June 25, 2007 going back and forth... the fine art of tweaking
A little over three hours spent in the workshop tonight. Still working on the first of two stabilizers. About a half hour into the session I had the shape of it purty darn close
to the pattern. Spent an additional 3 hours tweaking it.
As with all these new skill sets we learn, we're "craftsmen" by the time we've completed the task. Take your time and don't rush the work you're doing. Bend less than more each time you bend the tubing. (In other words... don't get crazy bending too much at one time, on each bend. You'll be doing a lot of that unbending if you do.) The trick is to work on the entire length of the bend. Work on it as a whole.
You begin to read the component you're making, seeing where it needs to be bent and where it needs to be un-bent.
A lot of tweaking going on tonight. That pretty much sums up the entire build. Get it close then bring it in one little step at a time. In the end it's less time than going
guns a blazing and flying past the point of no return. I do that enough when I'm taking my time.... too focused on one part of the component I'm working on instead of looking at the
entire piece each time I step back to make sure that I'm staying on track.
Tonight I began to feel this bond with my airplane. Holding, forming that piece of tubing, I felt something more than building an inanimate object. Kinda of hard to discribe the feeling.
I listened to my own advice ( I remember to do that on occasion) and have a nice looking leading edge for the first stabilizer. Let's see if I can repeat the success I just had with another fine looking piece. It should go
a little bit quicker since I've learned from the first piece. we'll see...
June 26, 2007 expanding on the above transcention (is that a word?)
I posted this in the biplane forum just recently. I thought that it captured why I was doing this... even though I didn't relaize it before.
Last night I was forming the leading edge of one of the Skybolt's stabilizers. It was about 12:30 in the morning. It was my second night of working on the same piece.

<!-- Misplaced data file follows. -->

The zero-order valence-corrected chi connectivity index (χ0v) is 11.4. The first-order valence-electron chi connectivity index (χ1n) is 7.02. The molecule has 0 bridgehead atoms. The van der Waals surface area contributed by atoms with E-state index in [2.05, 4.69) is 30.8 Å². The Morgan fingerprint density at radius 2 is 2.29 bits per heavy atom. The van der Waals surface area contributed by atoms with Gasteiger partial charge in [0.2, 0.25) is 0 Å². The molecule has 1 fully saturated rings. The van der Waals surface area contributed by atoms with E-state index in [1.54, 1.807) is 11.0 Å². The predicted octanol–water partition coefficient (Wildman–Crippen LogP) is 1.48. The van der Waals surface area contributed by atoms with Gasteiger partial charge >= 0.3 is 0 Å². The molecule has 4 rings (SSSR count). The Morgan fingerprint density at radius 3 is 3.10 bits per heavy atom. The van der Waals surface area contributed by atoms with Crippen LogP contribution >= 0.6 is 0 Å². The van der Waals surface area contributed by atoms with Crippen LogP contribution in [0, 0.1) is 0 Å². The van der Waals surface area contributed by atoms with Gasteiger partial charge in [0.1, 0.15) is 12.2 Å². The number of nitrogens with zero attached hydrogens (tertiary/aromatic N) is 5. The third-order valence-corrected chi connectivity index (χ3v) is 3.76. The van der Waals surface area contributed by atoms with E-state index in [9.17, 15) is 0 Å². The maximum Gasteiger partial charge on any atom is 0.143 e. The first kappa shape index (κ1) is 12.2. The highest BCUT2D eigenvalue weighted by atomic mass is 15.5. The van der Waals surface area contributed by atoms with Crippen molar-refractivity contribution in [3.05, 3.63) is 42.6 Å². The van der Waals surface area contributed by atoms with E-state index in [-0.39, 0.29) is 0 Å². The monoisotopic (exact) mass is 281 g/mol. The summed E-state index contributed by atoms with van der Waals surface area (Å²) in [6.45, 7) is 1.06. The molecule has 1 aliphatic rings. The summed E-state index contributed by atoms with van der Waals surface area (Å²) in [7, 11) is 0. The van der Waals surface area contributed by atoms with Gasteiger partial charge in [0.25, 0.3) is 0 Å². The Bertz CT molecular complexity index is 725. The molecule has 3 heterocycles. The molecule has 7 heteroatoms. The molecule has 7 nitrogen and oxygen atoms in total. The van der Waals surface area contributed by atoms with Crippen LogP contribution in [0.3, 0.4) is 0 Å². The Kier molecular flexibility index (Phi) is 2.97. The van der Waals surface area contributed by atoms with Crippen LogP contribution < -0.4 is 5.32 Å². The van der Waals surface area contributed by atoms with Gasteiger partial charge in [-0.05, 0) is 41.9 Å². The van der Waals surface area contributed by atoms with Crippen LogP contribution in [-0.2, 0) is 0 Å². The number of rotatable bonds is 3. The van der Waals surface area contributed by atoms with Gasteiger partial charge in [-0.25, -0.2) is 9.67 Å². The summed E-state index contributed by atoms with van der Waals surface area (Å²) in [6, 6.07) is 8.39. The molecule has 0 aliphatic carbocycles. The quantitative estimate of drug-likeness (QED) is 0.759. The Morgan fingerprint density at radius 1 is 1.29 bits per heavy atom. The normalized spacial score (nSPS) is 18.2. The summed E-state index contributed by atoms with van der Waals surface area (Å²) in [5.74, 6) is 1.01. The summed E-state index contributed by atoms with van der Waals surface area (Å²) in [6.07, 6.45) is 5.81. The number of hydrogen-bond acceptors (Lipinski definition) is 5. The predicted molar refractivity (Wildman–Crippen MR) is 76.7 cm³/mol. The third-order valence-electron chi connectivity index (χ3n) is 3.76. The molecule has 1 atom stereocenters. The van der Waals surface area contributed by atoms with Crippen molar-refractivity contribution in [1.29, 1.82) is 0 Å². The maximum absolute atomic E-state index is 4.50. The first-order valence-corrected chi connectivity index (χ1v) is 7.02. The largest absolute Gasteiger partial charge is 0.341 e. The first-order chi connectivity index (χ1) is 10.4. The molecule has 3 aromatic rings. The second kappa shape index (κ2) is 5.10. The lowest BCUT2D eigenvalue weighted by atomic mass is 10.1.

Over bending, rebending, over bending again. It was at a point that I was real close to getting the right fit after working through a lot of that learning we're always talking about.
Somewhere between taking that 7/8ths .049 4130 tube out of the bending jig and sizing it up to the stabilizer pattern for the umpteenth time I got the feeling that I was doing something
more than bending a piece of tubing. I paused for a moment trying to capture the thoughts that I had. Hard to explain... hard to put into words... actually neither of them would do it justice.
August 7, 2007 I've said it before...
and I'm saying it again.
The more I do on my Skybolt, the more I want to do.
Went down to the work shop last night, figuring I'd put the blocks in for all the
metal ribs that I bought from one of the guys from the biplane forum awhile ago.
The more that I looked at them, the more I was unhappy with how they looked. Sure,
they would have been OK to use... I don't want OK.
To begin with, not all of the ribs were there. I still had to produce a few of them.
If I was going to go to the trouble of producing a few of them... might as well produce
all of them. Not sure if there is any logic in that, but I figured what the hell. Guess it
falls into my "the more I do on my Skybolt..." theory.
Spent the rest of the evening measuring lengths and figuring out what I needed to order.
Jumping subjects here.
Hopefully I'll be hearing back from Steen Aero in a day or two about the placement of the bungee
truss. Since I'll be getting back to that I might as well order the instrument panel material so
I can play around with it... another thought... I might as well order the fuel tank material while I'm
at it. (and it all started off with me just ordering some material to make the metal ribs...)
Spent tonight drawing out all four of the different metal ribs on my DeltaCAD program. (great little program for about $35.00)
To get these ribs bent I was going to make a bending brake that I found the plans for online. Total cost... estimated materials, $75.00. I checked Harbor Freight and they sell one all put together for $70.00. The plans built
bending brake doesn't look so good after all. It would probably take an entire day to build it after running around getting all those parts.
Looks like I'll be taking a trip to Harbor Freight this weekend.
Note: The above watch and violin are from Free Digital Photos